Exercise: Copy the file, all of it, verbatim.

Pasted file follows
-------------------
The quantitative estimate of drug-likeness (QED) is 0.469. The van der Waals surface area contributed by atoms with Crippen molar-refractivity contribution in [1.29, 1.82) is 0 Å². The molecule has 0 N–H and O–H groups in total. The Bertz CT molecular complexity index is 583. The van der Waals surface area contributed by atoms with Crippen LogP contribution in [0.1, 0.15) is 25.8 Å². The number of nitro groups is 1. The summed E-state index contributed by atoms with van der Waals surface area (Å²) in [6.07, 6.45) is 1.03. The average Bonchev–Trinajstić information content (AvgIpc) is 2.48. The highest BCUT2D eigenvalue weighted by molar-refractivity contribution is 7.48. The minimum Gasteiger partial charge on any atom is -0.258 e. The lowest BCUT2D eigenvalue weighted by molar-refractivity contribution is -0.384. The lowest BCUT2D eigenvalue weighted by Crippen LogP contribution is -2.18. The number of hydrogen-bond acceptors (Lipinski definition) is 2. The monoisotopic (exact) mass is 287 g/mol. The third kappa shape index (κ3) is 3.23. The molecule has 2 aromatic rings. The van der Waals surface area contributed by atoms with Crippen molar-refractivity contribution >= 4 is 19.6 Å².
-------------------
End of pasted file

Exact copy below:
The quantitative estimate of drug-likeness (QED) is 0.469. The van der Waals surface area contributed by atoms with Crippen molar-refractivity contribution in [1.29, 1.82) is 0 Å². The molecule has 0 N–H and O–H groups in total. The Bertz CT molecular complexity index is 583. The van der Waals surface area contributed by atoms with Crippen LogP contribution in [0.1, 0.15) is 25.8 Å². The number of nitro groups is 1. The summed E-state index contributed by atoms with van der Waals surface area (Å²) in [6.07, 6.45) is 1.03. The average Bonchev–Trinajstić information content (AvgIpc) is 2.48. The highest BCUT2D eigenvalue weighted by molar-refractivity contribution is 7.48. The minimum Gasteiger partial charge on any atom is -0.258 e. The lowest BCUT2D eigenvalue weighted by molar-refractivity contribution is -0.384. The lowest BCUT2D eigenvalue weighted by Crippen LogP contribution is -2.18. The number of hydrogen-bond acceptors (Lipinski definition) is 2. The monoisotopic (exact) mass is 287 g/mol. The third kappa shape index (κ3) is 3.23. The molecule has 2 aromatic rings. The van der Waals surface area contributed by atoms with Crippen molar-refractivity contribution >= 4 is 19.6 Å².